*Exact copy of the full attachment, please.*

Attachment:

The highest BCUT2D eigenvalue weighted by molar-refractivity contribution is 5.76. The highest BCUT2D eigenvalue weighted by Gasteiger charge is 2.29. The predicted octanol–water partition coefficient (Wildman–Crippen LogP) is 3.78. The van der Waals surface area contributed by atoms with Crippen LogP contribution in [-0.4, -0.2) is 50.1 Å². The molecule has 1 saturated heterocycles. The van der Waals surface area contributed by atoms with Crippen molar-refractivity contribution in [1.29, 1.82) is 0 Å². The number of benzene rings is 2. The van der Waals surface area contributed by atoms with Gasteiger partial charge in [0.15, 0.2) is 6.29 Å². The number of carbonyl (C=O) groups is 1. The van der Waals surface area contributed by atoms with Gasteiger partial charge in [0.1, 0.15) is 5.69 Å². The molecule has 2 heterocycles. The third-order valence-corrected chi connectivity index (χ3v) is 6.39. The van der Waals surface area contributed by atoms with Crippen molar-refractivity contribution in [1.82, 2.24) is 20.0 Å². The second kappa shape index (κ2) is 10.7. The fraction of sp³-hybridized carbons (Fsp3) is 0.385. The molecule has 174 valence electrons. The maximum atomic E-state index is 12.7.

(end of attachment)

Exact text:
The highest BCUT2D eigenvalue weighted by molar-refractivity contribution is 5.76. The highest BCUT2D eigenvalue weighted by Gasteiger charge is 2.29. The predicted octanol–water partition coefficient (Wildman–Crippen LogP) is 3.78. The van der Waals surface area contributed by atoms with Crippen LogP contribution in [-0.4, -0.2) is 50.1 Å². The molecule has 1 saturated heterocycles. The van der Waals surface area contributed by atoms with Crippen molar-refractivity contribution in [1.29, 1.82) is 0 Å². The number of benzene rings is 2. The van der Waals surface area contributed by atoms with Gasteiger partial charge in [0.15, 0.2) is 6.29 Å². The number of carbonyl (C=O) groups is 1. The van der Waals surface area contributed by atoms with Gasteiger partial charge in [0.1, 0.15) is 5.69 Å². The molecule has 2 heterocycles. The third-order valence-corrected chi connectivity index (χ3v) is 6.39. The van der Waals surface area contributed by atoms with Crippen molar-refractivity contribution in [1.82, 2.24) is 20.0 Å². The second kappa shape index (κ2) is 10.7. The fraction of sp³-hybridized carbons (Fsp3) is 0.385. The molecule has 174 valence electrons. The maximum atomic E-state index is 12.7.